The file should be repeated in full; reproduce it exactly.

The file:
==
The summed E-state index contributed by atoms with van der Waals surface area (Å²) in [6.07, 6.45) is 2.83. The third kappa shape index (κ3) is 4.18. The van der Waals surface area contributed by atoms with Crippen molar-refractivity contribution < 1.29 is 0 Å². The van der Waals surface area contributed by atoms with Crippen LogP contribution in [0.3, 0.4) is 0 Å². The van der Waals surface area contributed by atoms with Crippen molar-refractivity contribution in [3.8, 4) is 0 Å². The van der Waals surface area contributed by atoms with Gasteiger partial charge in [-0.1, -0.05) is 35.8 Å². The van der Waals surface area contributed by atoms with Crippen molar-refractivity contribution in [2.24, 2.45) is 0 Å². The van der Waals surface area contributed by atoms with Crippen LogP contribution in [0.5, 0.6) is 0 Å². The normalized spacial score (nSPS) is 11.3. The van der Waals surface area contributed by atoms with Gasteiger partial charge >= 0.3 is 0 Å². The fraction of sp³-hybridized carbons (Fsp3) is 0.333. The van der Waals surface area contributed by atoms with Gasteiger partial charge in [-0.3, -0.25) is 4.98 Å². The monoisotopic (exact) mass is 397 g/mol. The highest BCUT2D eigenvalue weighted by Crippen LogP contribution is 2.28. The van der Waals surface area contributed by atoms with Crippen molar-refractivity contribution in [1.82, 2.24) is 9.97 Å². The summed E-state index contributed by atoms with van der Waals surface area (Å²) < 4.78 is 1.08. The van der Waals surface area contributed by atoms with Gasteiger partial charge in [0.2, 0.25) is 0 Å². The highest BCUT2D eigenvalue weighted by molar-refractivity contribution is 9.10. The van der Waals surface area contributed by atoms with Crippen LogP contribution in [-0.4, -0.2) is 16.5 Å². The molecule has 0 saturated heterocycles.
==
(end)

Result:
The summed E-state index contributed by atoms with van der Waals surface area (Å²) in [6.07, 6.45) is 2.83. The third kappa shape index (κ3) is 4.18. The van der Waals surface area contributed by atoms with Crippen molar-refractivity contribution < 1.29 is 0 Å². The van der Waals surface area contributed by atoms with Crippen LogP contribution in [0.3, 0.4) is 0 Å². The van der Waals surface area contributed by atoms with Crippen molar-refractivity contribution in [3.8, 4) is 0 Å². The van der Waals surface area contributed by atoms with Gasteiger partial charge in [-0.1, -0.05) is 35.8 Å². The van der Waals surface area contributed by atoms with Crippen molar-refractivity contribution in [2.24, 2.45) is 0 Å². The van der Waals surface area contributed by atoms with Crippen LogP contribution in [0.5, 0.6) is 0 Å². The normalized spacial score (nSPS) is 11.3. The van der Waals surface area contributed by atoms with Gasteiger partial charge >= 0.3 is 0 Å². The fraction of sp³-hybridized carbons (Fsp3) is 0.333. The van der Waals surface area contributed by atoms with Gasteiger partial charge in [-0.3, -0.25) is 4.98 Å². The monoisotopic (exact) mass is 397 g/mol. The highest BCUT2D eigenvalue weighted by Crippen LogP contribution is 2.28. The van der Waals surface area contributed by atoms with Crippen molar-refractivity contribution in [1.82, 2.24) is 9.97 Å². The summed E-state index contributed by atoms with van der Waals surface area (Å²) < 4.78 is 1.08. The van der Waals surface area contributed by atoms with Gasteiger partial charge in [0.2, 0.25) is 0 Å². The highest BCUT2D eigenvalue weighted by molar-refractivity contribution is 9.10. The van der Waals surface area contributed by atoms with Crippen LogP contribution in [-0.4, -0.2) is 16.5 Å². The molecule has 0 saturated heterocycles.